Concern about coordinated effects has played a central role in US merger enforcement policy for more than 30 years. In this chapter, the author uses case examples to discuss the economic factors that influence the theory of collusion. He also explains how economists apply organizing principles to analyze proposed mergers, using examples drawn from mergers that were ultimately challenged by the DOJ or the FTC.
This chapter appears in Antitrust Economics for Lawyers. For more information, click here.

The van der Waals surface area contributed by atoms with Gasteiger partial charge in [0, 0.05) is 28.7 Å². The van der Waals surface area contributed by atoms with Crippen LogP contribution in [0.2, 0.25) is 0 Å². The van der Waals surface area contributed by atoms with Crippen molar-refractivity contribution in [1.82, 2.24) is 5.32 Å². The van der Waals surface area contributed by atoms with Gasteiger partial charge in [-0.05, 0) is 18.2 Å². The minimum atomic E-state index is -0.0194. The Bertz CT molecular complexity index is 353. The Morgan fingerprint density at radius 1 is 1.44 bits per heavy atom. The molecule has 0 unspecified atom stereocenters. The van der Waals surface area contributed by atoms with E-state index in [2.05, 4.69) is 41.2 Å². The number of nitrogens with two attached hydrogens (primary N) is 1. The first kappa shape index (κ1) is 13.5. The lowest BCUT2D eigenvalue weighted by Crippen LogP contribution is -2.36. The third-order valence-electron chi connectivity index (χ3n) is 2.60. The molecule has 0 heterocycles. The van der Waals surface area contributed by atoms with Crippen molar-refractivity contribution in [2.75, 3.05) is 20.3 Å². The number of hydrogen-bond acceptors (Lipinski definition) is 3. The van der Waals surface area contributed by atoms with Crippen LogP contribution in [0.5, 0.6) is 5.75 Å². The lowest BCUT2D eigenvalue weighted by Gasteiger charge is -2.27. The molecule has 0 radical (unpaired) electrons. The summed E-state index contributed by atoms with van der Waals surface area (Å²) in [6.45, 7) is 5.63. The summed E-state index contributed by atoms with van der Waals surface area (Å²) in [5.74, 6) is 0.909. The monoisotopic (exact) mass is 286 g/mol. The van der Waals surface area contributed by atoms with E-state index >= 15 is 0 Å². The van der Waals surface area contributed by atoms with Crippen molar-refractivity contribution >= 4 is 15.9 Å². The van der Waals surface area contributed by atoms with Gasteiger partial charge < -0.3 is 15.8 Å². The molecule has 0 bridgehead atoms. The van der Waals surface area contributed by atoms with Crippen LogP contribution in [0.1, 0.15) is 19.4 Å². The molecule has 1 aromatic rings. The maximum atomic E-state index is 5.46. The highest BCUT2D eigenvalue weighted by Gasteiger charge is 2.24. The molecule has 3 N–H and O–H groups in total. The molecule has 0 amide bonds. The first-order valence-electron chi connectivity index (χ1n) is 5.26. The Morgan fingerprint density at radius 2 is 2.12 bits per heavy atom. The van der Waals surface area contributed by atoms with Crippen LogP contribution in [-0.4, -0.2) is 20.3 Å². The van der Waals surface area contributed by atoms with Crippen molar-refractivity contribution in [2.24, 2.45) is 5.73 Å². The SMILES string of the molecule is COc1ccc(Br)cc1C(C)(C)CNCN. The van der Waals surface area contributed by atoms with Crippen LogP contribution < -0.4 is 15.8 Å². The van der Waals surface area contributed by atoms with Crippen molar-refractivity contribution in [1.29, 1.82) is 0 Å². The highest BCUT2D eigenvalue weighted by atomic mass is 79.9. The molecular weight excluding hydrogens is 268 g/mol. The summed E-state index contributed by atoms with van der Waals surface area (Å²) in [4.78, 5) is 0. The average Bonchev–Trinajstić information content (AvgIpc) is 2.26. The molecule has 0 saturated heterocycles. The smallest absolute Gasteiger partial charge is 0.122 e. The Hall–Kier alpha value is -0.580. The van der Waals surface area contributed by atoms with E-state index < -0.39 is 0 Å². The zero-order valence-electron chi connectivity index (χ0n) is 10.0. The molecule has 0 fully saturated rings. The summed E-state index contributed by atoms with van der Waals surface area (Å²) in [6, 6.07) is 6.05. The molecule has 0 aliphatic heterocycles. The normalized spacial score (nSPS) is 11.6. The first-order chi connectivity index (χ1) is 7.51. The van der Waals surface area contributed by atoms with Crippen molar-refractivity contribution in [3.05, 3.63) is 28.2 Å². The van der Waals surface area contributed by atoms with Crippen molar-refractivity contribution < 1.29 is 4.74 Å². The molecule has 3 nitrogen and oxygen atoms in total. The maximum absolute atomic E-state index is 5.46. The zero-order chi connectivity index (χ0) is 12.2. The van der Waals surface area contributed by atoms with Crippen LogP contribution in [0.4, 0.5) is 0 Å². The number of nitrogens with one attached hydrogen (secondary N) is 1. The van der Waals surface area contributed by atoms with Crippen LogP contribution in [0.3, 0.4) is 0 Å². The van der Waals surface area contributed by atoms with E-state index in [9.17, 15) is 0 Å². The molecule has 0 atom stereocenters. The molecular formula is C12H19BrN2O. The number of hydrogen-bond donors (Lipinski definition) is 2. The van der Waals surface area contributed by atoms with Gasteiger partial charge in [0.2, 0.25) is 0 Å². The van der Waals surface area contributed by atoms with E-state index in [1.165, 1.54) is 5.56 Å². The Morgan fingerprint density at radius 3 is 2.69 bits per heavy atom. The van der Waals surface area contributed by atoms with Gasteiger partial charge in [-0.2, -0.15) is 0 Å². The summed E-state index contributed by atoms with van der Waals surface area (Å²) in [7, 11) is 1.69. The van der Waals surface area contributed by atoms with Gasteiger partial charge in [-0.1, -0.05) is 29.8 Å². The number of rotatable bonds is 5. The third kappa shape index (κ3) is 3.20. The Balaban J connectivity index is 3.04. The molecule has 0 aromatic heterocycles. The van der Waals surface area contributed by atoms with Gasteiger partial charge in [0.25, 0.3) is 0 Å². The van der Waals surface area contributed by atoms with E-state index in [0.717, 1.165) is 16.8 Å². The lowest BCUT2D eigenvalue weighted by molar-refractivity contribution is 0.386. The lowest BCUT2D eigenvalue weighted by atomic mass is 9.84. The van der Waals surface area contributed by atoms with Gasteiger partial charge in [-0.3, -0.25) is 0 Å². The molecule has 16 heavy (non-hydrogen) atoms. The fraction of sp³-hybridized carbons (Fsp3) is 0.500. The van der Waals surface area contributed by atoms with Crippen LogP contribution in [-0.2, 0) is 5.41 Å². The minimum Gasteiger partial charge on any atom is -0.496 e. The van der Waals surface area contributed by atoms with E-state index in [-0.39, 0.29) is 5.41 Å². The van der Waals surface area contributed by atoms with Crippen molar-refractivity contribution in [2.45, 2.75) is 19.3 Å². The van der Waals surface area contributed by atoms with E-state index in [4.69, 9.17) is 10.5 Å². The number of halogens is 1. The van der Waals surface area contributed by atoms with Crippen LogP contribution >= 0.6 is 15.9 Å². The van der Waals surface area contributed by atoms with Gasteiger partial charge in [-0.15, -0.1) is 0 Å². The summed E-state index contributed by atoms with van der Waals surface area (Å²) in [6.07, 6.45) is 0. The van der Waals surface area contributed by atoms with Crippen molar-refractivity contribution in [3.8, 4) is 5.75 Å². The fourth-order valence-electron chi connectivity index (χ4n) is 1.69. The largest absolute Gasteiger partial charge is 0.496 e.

CRA named Top 3 Litigation Dispute Advisory Services Consultant in The National Law Journal
CRA’s Chicago Practice is proud to have been ranked as one of the Top 3 Litigation Dispute Advisory Services Consultancies in The National Law Journal’s “Best...